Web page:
Despite the chaos and carnage of three nights of live punk at the Institute of Contemporary Arts punters would still be hard pressed to miss the three pogo-dancing robots in their midst.
The machines, which have been created by a collaboration of artists and scientists, have been designed to fall in love with punk music and show their appreciation through dance.
The robot punks take pride of place in the mosh pit at a series of gigs called Neurotic.
Standing 2m tall, padded and dressed in leather, they are no ordinary concert goers.
Professor McOwan, from Queen Mary University, and one of the creators of the robots, said they were built because of his fascination with human-computer interaction.
"I'm a computational neuroscientist and my interest is in trying to build mathematical and computational models for the way the brain processes sensory information, such as visual or auditory information.
A robot "dances" in front of punk band the Fumadores
"I work out how human beings do that, build a computer model to test how it works and then hopefully, if it works well, you understand more about humans but also you have software for use in robotic systems.
"The idea is to look at the information processing strategies that have taken billions of years to develop through evolution, steal them and put them into computers."
The robots use neural networks, a collection of computer processors that function in a similar way to a simple animal brain.
Neural networks are popular in the field of artificial intelligence because of their ability to recognise patterns from the sensory input of external sources, much like a human brain.
The robots have been trained to like punk, explained Professor McOwan.
"The robot brain, for want of a better word, was played lots of punk, reggae, disco and classical and over a period of time the robot has learned to recognise and appreciate the patterns of sound in punk music," he said.
The neural network understands the music in a similar way to a human brain, breaking down the sound into a series of frequency bands.
Programmer Jons Jones Morris said: "Breaking down the sound produces a map of the audio over time which is turned into an image. That image is submitted to one of the neural networks."
Punk fans can dance alongside the pogoing robots.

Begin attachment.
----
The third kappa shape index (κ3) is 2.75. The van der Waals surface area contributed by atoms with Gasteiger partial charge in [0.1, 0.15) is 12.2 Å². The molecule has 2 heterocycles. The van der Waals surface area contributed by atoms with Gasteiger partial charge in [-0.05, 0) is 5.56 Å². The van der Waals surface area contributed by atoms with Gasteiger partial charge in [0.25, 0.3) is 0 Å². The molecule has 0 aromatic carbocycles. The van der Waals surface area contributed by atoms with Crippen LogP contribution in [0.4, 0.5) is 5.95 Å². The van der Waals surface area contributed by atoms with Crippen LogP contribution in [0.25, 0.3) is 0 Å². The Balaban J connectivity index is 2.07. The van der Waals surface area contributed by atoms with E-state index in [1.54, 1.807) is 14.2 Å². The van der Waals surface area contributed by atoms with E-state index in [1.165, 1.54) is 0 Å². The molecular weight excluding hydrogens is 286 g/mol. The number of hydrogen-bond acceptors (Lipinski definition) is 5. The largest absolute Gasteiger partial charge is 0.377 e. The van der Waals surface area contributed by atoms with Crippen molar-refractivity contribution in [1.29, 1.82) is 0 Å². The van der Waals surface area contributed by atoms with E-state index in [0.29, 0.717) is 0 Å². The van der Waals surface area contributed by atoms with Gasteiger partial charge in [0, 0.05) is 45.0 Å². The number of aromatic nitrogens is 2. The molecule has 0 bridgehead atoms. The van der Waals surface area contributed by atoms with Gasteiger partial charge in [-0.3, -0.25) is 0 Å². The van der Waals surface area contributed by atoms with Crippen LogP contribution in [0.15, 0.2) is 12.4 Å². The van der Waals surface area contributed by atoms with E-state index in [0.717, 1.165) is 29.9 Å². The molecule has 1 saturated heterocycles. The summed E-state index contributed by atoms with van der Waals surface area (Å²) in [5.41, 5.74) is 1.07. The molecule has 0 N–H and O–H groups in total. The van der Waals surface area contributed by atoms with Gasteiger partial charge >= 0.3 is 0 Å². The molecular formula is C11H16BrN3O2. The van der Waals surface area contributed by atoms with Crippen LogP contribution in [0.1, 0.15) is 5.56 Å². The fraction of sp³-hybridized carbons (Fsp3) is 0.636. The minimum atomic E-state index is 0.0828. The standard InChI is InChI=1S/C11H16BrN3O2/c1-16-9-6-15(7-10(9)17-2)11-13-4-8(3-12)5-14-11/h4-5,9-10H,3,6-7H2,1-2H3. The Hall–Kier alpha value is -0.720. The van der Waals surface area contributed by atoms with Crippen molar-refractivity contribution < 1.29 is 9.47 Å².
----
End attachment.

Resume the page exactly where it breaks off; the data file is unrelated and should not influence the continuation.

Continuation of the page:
Using this "adaptive resonance theory", the neural networks begin to build up a history of different patterns relating to different sounds.
The teaching then shifts to supervised learning in which a more advanced neural network is used to statistically analyse the occurrence of these patterns in a song, said Mr Jones Morris.
"We tell it when the pattern is punk and soul, or whatever, so it has examples and counter examples.
"When the robot is listening to live music it is basically pattern matching against the statistics from other types of music it has listened to previously."
During a gig, the robot is reacting in real time to music it has never encountered before.
The robots can decide whether a song is punk or not within 30 seconds.
"It depends on the form at the beginning of the song. It flicks between thinking a song is punk and not punk at the start and then becomes convinced," said Mr Jones Morris.
Professor McOwan added: "If you look at the audio cortex in the brain and the cochlea in the ear you find that's exactly how the human system does it.
The robots move up and down together.
The robot reacts to the level of "punk" in the song.
The more punk it believes the song is, the more it pogos in a "happy and frenzied way", said Professor McOwan.
During the gigs - which run form 3-5 July - the hope is that the audience will interact with the robots.
Professor McOwan said: "Is that level of performance within the robot something that human beings empathise with?
"Do they think the robots like punk? It's almost like a Turing test - producing something with makes people believe there is an intelligence, making them empathise with the robot."
It is also a real-world test of the technology, he said.
"It's real-time signal processing and robotic control in a fairly hostile environment - in a mosh pit with lots of sweaty punks.
"Also, hopefully people will become interested in the science behind it."
Neurotic is at the ICA from 3-5 July and is funded by the Wellcome Trust.
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